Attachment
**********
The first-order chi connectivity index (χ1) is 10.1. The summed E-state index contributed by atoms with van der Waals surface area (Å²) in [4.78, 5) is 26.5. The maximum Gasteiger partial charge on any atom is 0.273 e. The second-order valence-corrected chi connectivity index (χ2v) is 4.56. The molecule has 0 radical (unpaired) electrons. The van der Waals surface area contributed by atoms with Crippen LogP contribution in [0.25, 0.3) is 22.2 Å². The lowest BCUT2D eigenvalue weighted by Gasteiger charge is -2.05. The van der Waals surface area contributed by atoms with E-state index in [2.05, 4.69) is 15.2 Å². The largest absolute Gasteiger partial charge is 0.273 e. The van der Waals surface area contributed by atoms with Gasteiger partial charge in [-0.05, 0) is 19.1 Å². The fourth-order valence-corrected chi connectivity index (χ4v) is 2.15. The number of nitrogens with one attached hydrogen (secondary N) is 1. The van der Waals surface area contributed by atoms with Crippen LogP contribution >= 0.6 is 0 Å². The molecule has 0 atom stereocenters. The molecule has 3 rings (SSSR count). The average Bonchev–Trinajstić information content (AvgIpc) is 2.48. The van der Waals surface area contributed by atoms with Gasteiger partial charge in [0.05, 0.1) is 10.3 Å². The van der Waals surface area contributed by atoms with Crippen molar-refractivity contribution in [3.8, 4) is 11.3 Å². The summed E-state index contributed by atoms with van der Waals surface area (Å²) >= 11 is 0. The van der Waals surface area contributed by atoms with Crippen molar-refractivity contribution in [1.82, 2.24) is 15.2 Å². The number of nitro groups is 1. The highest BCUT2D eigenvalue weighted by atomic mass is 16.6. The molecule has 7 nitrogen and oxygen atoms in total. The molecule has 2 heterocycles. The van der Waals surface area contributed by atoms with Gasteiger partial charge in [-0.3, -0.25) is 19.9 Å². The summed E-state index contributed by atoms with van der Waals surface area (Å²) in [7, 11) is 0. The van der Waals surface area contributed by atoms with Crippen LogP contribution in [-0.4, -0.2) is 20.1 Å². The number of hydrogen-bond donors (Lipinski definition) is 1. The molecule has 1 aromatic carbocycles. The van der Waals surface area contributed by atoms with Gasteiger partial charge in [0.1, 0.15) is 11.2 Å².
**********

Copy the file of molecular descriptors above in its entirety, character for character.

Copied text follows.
The first-order chi connectivity index (χ1) is 10.1. The summed E-state index contributed by atoms with van der Waals surface area (Å²) in [4.78, 5) is 26.5. The maximum Gasteiger partial charge on any atom is 0.273 e. The second-order valence-corrected chi connectivity index (χ2v) is 4.56. The molecule has 0 radical (unpaired) electrons. The van der Waals surface area contributed by atoms with Crippen LogP contribution in [0.25, 0.3) is 22.2 Å². The lowest BCUT2D eigenvalue weighted by Gasteiger charge is -2.05. The van der Waals surface area contributed by atoms with E-state index in [2.05, 4.69) is 15.2 Å². The largest absolute Gasteiger partial charge is 0.273 e. The van der Waals surface area contributed by atoms with Gasteiger partial charge in [-0.05, 0) is 19.1 Å². The fourth-order valence-corrected chi connectivity index (χ4v) is 2.15. The number of nitrogens with one attached hydrogen (secondary N) is 1. The van der Waals surface area contributed by atoms with Crippen LogP contribution >= 0.6 is 0 Å². The molecule has 0 atom stereocenters. The molecule has 3 rings (SSSR count). The average Bonchev–Trinajstić information content (AvgIpc) is 2.48. The van der Waals surface area contributed by atoms with Gasteiger partial charge in [0.05, 0.1) is 10.3 Å². The van der Waals surface area contributed by atoms with Crippen molar-refractivity contribution in [3.8, 4) is 11.3 Å². The summed E-state index contributed by atoms with van der Waals surface area (Å²) >= 11 is 0. The van der Waals surface area contributed by atoms with Crippen molar-refractivity contribution in [1.82, 2.24) is 15.2 Å². The number of nitro groups is 1. The highest BCUT2D eigenvalue weighted by atomic mass is 16.6. The molecule has 7 nitrogen and oxygen atoms in total. The molecule has 2 heterocycles. The van der Waals surface area contributed by atoms with Gasteiger partial charge in [-0.3, -0.25) is 19.9 Å². The summed E-state index contributed by atoms with van der Waals surface area (Å²) in [7, 11) is 0. The van der Waals surface area contributed by atoms with Crippen LogP contribution in [-0.4, -0.2) is 20.1 Å². The number of hydrogen-bond donors (Lipinski definition) is 1. The molecule has 1 aromatic carbocycles. The van der Waals surface area contributed by atoms with Gasteiger partial charge in [0.1, 0.15) is 11.2 Å².